In an age of rising right-wing populist movements and authoritarian governments, it is more and more difficult to think beyond an era of foreclosed hope, or to take up the notion that there is a different future beyond the dark times marked by the current resurgence of a global fascist politics. For us, one of the great dangers and challenges of the contemporary moment is that the power of hope becomes illusory and privatized, suggesting that the space of the possible is not larger than the one in which people now find themselves. Under such circumstances, it becomes difficult for individuals to translate private troubles into public issues and systemic considerations. Our optimism is based on the belief that the dream of a just and equitable society must challenge neoliberalism’s ability to use corporate controlled cultural apparatuses and state violence as weapons to impose what the novelist Toni Morrison states is “a coma on the population” producing misery and traumas so deep and cruel that they kill the moral imagination and “purge democracy of all of its ideals” (Morrison 2019).
Our optimism is also based on the perception that there is a growing resistance around the world, especially among young people, who live in an age in which the problems that extend from the threat of an ecological disaster and nuclear war to the ongoing assault on any viable notion of democracy by a savage neoliberalism are too urgent to ignore. Such dissatisfaction is growing globally as, for instance, indicated by a recent poll conducted by the 2020 Edelman Trust Barometer that indicates 56% of people in 28 countries believe “that capitalism as it exists today does more harm than good in the world.”1 The critical awareness of such problems is central to numerous youth movements that realize that their future has been cancelled and that they have been written out of the script of democracy.
Central to our optimism about the next decade is the recognition that hope cannot take place without a struggle. We believe that such struggles are the outgrowth of radical social visions, expanding critical consciousness, and social movements that draw on the rich histories and legacies of resistance movements fighting for equality, democracy, social justice, and human rights. Evidence of such struggles can be found in the growing resistance to global neoliberalism in Chile, France, Peru, and Ecuador, among other countries.
Another reason for our sense of hope is based on a developing consciousness among a majority of people in the United States who support a range of progressive values that include Medicare for All, a Green New Deal, student loan forgiveness, free tuition, abortion rights, human immigration policies, legislation that sustains the environment, a living minimum wage, and taxing the ultra-rich and big corporations. An embrace of similar essential democratic values is sparking revolts in a range of other countries.
We believe that the threat to the planet and humankind is so urgent that there is no space in between from which to choose. The machinery of death unleashed by the avatars of neoliberal greed, disposability, and exploitation wears its horrors like a badge of honor, all the while producing death-dealing global networks of finance and social irresponsibility. Nevertheless, power is not only about domination but also about resistance, which is now worldwide, mobilized by millions, and the call here is not just to win justice through phony elections but to shut down militarized institutions, cultures, and ideologies of racism, exploitation, and human suffering through direct action. We are optimistic when thousands take to the streets, and the punishing state loses the only weapon it has left—sheer repression.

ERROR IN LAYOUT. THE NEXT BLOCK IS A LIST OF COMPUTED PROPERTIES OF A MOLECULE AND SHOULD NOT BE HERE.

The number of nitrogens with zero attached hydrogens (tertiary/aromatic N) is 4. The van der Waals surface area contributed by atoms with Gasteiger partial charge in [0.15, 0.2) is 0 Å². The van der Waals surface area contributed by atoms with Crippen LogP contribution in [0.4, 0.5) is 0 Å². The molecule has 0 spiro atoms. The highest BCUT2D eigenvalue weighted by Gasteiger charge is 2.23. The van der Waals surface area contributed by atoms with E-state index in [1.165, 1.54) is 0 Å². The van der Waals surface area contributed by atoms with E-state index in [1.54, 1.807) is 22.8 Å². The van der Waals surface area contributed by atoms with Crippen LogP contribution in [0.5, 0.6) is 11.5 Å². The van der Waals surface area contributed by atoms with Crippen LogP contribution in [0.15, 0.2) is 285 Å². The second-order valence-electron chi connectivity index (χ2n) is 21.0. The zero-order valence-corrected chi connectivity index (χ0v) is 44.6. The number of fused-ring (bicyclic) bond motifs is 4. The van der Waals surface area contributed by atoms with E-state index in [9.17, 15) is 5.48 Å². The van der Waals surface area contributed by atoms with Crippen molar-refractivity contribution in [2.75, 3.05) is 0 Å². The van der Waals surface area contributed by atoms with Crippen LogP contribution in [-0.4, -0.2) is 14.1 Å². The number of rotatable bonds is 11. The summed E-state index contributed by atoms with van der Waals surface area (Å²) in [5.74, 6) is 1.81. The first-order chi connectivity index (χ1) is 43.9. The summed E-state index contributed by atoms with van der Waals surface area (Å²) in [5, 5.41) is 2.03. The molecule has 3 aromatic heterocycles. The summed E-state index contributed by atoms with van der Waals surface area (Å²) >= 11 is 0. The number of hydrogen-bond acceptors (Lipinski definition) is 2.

Our optimism stems from the belief that without hope, there is no possibility for producing radical democratic mass movements that can both hold power accountable and implement transformative structural changes. We believe that agency is the condition of struggle, and hope is the condition of agency. Hope expands the space of the possible and becomes a way of recognizing and naming the incomplete nature of the present. It also recognizes in the words of the novelist, Lukas Barfuss, that “cynicism and resignation are simply other words for cowardice” and that the possibility of a more just and humane world rests on the assumption that no society is ever just enough (Bärfuss and Lewis 2020). Our optimism stems from a militant optimism which suggests a deep understanding of history, the importance of individual and collective agency, civic courage, and a sense of educated hope that believes that resistance is no longer an option but a necessity.

Author Contributions

Both authors contributed equally.


This research received no external funding.

Conflicts of Interest

The authors declare no conflict of interest.


  1. Arendt, Hannah. 2001. The Origins of Totalitarianism. New York: Houghton Mifflin Harcourt. First published 1973. [Google Scholar]
  2. Bärfuss, Lukas, and Tess Lewis. 2020. It’s Between Us: Lukas Bärfuss’s Georg Büchner Prize Acceptance Speech. In Los Angeles Review of Books. Available online: (accessed on 22th January 2020).
  3. Morrison, Toni. 2019. “Pearl,” The Source of Self-Regard. New York: Alfred A. Knopf publisher, p. vi. [Google Scholar]
Edelman Trust Barometer (19th January 2020). Online:

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Giroux, H.; Filippakou, O. A Time for Hope in Dark Times. Religions 2020, 11, 113.

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Giroux H, Filippakou O. A Time for Hope in Dark Times. Religions. 2020; 11(3):113.

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Giroux, Henry, and Ourania Filippakou. 2020. "A Time for Hope in Dark Times" Religions 11, no. 3: 113.